3. Pharmacological behaviour management

Pharmacological behaviour management

Eduardo A Alcaino, Jane McDonald, Michael G Cooper and Simrit Malhi


Pain management for children

The proper treatment of pain in children is often inadequate and involves misconceptions that:

Development of pain pathways

Even premature neonates have the physiological pathways and mediators to feel pain. The statement that infants and children do not experience pain, either partially or completely, is not physiologically valid.

Measurement of pain in children

There are individual circumstances for each child that affect how they respond to pain and, subsequently, how that pain will be assessed. These include:

Observation of non-verbal cues and behaviour is important. A quiet, withdrawn child may be in severe pain. Simple measures are there to measure pain in children of all ages.

Analgesia prior to procedures (pre-emptive analgesia)


See Table 3.1.

Discharge criteria

Many drugs that are used for combination sedation and analgesia in children have a long half-life of several hours. Discharge criteria should be used to assess that the child is well enough prior to discharge from a free-standing facility. Criteria should include:

Local anaesthesia

The use of local anaesthesia in paediatric dentistry varies significantly between countries and there are also individual preferences. Every clinician must be proficient at administering painless local anaesthesia. While it is the mainstay of our pain control for operative treatment, it also represents one of the greatest fears in our patients. Use of many of the non-pharmacological techniques described in the previous chapter may enable the dentist to deliver an injection without the child being aware. There are few patients, old or young, who are not genuinely afraid of injections, and there are obvious disadvantages in the physical size of the dental cartridge syringe.

Techniques and tips

• It makes sense NOT to hold the syringe in front of a young child to see. While it is essential not to lie to the child, distractions such as having the dental assistant talk, or use of the low velocity suction are useful.

• The use of topical anaesthetics is essential to create the optimal experience for the child. While a multitude of agents are available with different flavours and properties, newer anaesthetics such as EMLA® (Eutectic Mixture of Local Anaesthetic) penetrate deeper through the mucosa.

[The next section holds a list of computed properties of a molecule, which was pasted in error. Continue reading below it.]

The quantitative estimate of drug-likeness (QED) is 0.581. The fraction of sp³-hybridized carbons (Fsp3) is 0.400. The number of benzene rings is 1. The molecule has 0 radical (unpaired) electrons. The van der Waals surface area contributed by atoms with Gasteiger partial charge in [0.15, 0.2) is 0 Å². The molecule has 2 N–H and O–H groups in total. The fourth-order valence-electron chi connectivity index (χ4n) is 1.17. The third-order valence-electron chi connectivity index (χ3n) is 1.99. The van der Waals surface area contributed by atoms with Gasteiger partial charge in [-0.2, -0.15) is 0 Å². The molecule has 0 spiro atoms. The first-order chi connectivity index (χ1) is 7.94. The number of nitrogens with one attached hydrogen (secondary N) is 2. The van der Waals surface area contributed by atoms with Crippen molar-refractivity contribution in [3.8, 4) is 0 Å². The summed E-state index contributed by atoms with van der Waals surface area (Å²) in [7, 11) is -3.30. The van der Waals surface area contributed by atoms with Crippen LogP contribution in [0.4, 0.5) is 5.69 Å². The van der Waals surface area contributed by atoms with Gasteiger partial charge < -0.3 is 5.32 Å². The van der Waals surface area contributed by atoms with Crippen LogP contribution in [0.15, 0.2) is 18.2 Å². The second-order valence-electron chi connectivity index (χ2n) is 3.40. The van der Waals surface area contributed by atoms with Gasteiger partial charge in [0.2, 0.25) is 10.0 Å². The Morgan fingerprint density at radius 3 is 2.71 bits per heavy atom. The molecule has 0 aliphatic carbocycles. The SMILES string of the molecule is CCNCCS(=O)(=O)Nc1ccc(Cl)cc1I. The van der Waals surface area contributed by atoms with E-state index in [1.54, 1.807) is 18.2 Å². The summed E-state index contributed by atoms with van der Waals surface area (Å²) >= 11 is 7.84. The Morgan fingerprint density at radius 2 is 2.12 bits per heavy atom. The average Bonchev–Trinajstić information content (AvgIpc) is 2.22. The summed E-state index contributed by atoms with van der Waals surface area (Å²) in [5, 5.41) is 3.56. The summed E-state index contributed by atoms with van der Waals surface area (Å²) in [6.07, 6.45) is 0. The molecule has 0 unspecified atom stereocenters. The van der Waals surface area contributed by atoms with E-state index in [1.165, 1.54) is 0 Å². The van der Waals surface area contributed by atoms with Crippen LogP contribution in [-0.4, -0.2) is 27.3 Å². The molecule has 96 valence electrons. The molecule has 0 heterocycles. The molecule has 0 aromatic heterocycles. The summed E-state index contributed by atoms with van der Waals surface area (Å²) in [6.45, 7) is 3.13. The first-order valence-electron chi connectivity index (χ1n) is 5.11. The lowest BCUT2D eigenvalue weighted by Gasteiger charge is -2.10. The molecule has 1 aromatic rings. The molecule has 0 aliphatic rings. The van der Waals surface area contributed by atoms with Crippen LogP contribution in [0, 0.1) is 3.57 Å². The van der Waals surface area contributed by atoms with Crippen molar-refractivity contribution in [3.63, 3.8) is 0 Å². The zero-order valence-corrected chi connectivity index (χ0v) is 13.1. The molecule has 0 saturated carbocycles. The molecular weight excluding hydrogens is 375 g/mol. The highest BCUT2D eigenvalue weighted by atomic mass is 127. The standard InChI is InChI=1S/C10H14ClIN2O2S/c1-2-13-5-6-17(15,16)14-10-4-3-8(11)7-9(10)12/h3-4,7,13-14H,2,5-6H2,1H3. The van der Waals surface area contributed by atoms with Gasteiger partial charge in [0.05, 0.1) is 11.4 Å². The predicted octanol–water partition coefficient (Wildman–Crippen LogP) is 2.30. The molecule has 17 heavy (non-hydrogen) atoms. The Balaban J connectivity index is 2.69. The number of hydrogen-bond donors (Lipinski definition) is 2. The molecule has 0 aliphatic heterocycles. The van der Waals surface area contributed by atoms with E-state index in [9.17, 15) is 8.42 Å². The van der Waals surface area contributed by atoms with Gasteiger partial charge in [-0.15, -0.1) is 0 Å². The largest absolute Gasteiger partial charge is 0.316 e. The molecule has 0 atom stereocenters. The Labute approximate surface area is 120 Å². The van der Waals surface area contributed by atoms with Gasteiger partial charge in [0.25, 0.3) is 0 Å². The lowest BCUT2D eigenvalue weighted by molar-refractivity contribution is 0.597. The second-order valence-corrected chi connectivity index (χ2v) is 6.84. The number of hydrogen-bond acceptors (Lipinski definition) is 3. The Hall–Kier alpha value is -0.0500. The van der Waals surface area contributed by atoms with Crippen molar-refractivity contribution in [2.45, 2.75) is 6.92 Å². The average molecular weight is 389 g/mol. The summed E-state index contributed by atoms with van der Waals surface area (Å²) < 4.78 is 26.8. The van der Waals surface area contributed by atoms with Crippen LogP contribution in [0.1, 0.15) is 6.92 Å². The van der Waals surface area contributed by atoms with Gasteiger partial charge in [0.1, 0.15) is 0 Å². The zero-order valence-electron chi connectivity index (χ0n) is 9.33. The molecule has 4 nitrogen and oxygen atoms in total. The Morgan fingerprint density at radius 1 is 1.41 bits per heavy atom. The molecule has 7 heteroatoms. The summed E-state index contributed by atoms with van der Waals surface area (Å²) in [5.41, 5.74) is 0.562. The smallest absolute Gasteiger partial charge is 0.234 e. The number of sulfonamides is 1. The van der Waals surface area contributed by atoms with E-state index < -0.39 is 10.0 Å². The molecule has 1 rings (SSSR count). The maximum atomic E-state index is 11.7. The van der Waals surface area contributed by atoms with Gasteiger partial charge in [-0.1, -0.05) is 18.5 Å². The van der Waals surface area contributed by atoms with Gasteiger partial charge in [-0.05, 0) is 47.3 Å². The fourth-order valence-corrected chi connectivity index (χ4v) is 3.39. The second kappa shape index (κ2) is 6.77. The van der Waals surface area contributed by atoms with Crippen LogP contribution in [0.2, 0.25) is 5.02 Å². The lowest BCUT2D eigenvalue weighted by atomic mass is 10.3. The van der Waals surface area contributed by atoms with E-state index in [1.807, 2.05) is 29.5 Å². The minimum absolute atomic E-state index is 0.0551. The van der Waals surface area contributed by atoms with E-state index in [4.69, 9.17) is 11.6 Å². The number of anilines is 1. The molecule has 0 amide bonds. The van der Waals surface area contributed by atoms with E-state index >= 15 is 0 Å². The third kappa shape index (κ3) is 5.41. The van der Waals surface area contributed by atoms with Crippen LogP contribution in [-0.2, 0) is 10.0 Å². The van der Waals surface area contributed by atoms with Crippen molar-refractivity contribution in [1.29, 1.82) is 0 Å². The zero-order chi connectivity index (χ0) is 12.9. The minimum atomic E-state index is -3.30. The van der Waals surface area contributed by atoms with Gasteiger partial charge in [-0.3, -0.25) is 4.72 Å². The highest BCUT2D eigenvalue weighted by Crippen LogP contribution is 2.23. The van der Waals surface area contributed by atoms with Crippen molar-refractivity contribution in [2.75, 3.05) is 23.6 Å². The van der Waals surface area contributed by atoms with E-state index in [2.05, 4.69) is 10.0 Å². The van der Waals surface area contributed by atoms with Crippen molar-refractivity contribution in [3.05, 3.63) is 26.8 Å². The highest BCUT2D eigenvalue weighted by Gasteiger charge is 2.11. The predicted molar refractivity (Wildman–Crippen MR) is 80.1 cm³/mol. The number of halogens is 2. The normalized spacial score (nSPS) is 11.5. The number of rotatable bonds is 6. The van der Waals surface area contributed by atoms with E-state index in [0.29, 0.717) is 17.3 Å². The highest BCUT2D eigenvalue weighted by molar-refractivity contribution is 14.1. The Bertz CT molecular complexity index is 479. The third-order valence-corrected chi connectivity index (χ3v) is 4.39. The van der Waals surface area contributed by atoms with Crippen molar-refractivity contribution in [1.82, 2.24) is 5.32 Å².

• Newer products such as electronic devices for slow injection techniques may replace more conventional techniques (The Wand®).

• The use of infiltration versus block injections in the mandible is also the subject of debate, and clinicians differ in their choice of technique. The approach of the needle to the mandibular foramen differs in younger children, as the angle of the mandible is more obtuse and a shorter needle (25 mm) may be sufficient. However, even with the best technique, a mandibular block injection may still be uncomfortable.

• Infiltration injections supplemented with intra-periodontal injection may be useful.

• Palatal anaesthesia is best achieved by slowly infiltrating through the inter-dental papilla after adequate labial or buccal anaesthesia to minimize discomfort to the child (Figure 3.1).

Need for local anaesthesia under sedation and general anaesthesia

Some form of pain control is required when invasive procedures are performed under any form of sedation (including inhalation sedation, oral sedation, etc.). However, the need for local anaesthetic under general anaesthesia is controversial. It is well recognized that a patient’s vital signs may change in response to painful stimuli (e.g. extraction), depending on the depth of anaesthesia. Local anaesthesia is not routinely used for extractions of primary teeth under general anaesthesia. Studies have observed that the child’s postoperative recovery is usually independent of the procedure performed, and preschool children waking after having a general anaesthetic can be more distressed by the sensation of numbness in the mouth. However, the use of local anaesthesia is recommended when removing permanent teeth, especially first permanent molars.